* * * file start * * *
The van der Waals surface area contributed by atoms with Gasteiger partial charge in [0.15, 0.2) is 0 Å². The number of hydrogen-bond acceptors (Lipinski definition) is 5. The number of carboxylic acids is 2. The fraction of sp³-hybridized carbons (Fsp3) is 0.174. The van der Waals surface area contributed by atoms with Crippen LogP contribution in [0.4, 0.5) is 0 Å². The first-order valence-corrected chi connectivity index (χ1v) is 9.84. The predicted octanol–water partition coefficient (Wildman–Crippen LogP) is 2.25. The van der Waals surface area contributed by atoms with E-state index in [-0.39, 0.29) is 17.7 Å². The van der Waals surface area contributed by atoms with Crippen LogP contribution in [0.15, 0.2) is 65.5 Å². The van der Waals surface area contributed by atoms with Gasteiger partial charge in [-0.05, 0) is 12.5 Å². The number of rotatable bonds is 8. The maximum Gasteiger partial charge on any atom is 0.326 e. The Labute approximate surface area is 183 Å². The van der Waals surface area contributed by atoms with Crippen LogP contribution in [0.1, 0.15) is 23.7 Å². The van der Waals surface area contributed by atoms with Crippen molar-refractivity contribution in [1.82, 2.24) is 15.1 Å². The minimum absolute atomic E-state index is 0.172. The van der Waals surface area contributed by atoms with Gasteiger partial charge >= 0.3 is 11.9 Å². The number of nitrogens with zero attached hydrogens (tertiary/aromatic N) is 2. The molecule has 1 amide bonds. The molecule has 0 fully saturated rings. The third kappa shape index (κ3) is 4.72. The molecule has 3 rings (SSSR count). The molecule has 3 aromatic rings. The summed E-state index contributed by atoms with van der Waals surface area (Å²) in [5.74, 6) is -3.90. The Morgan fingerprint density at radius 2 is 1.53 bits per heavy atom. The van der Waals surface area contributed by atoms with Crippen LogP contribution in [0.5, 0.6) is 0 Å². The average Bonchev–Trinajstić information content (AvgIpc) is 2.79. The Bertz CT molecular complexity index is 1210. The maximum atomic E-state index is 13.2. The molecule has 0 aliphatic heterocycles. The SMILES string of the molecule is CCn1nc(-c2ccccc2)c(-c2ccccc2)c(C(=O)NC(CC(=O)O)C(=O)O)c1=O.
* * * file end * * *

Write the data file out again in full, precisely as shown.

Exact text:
The van der Waals surface area contributed by atoms with Gasteiger partial charge in [0.15, 0.2) is 0 Å². The number of hydrogen-bond acceptors (Lipinski definition) is 5. The number of carboxylic acids is 2. The fraction of sp³-hybridized carbons (Fsp3) is 0.174. The van der Waals surface area contributed by atoms with Crippen LogP contribution in [0.4, 0.5) is 0 Å². The first-order valence-corrected chi connectivity index (χ1v) is 9.84. The predicted octanol–water partition coefficient (Wildman–Crippen LogP) is 2.25. The van der Waals surface area contributed by atoms with E-state index in [-0.39, 0.29) is 17.7 Å². The van der Waals surface area contributed by atoms with Crippen LogP contribution in [0.15, 0.2) is 65.5 Å². The van der Waals surface area contributed by atoms with Gasteiger partial charge in [-0.05, 0) is 12.5 Å². The number of rotatable bonds is 8. The maximum Gasteiger partial charge on any atom is 0.326 e. The Labute approximate surface area is 183 Å². The van der Waals surface area contributed by atoms with Crippen LogP contribution in [0.1, 0.15) is 23.7 Å². The van der Waals surface area contributed by atoms with Crippen molar-refractivity contribution in [1.82, 2.24) is 15.1 Å². The minimum absolute atomic E-state index is 0.172. The van der Waals surface area contributed by atoms with Gasteiger partial charge >= 0.3 is 11.9 Å². The number of nitrogens with zero attached hydrogens (tertiary/aromatic N) is 2. The molecule has 1 amide bonds. The molecule has 0 fully saturated rings. The third kappa shape index (κ3) is 4.72. The molecule has 3 rings (SSSR count). The molecule has 3 aromatic rings. The summed E-state index contributed by atoms with van der Waals surface area (Å²) in [5.74, 6) is -3.90. The Morgan fingerprint density at radius 2 is 1.53 bits per heavy atom. The van der Waals surface area contributed by atoms with Crippen LogP contribution in [0.5, 0.6) is 0 Å². The average Bonchev–Trinajstić information content (AvgIpc) is 2.79. The Bertz CT molecular complexity index is 1210. The maximum atomic E-state index is 13.2. The molecule has 0 aliphatic heterocycles. The SMILES string of the molecule is CCn1nc(-c2ccccc2)c(-c2ccccc2)c(C(=O)NC(CC(=O)O)C(=O)O)c1=O.